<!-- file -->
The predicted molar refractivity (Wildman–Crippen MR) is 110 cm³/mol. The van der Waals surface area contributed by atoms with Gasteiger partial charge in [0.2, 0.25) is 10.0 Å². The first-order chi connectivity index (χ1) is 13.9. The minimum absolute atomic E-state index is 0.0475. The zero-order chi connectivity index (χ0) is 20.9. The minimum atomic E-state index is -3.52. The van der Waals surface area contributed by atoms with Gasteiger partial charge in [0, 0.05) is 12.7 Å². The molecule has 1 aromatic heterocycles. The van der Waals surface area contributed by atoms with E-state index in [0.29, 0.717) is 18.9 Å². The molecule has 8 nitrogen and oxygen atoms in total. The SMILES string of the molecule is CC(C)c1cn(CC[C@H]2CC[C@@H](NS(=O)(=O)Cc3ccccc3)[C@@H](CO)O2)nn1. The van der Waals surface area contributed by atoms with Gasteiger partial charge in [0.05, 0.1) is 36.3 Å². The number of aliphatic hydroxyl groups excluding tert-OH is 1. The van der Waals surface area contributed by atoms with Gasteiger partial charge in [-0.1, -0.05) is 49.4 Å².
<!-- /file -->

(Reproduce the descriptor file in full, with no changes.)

The predicted molar refractivity (Wildman–Crippen MR) is 110 cm³/mol. The van der Waals surface area contributed by atoms with Gasteiger partial charge in [0.2, 0.25) is 10.0 Å². The first-order chi connectivity index (χ1) is 13.9. The minimum absolute atomic E-state index is 0.0475. The zero-order chi connectivity index (χ0) is 20.9. The minimum atomic E-state index is -3.52. The van der Waals surface area contributed by atoms with Gasteiger partial charge in [0, 0.05) is 12.7 Å². The molecule has 1 aromatic heterocycles. The van der Waals surface area contributed by atoms with E-state index in [0.29, 0.717) is 18.9 Å². The molecule has 8 nitrogen and oxygen atoms in total. The SMILES string of the molecule is CC(C)c1cn(CC[C@H]2CC[C@@H](NS(=O)(=O)Cc3ccccc3)[C@@H](CO)O2)nn1. The van der Waals surface area contributed by atoms with Gasteiger partial charge in [0.05, 0.1) is 36.3 Å². The number of aliphatic hydroxyl groups excluding tert-OH is 1. The van der Waals surface area contributed by atoms with Gasteiger partial charge in [-0.1, -0.05) is 49.4 Å².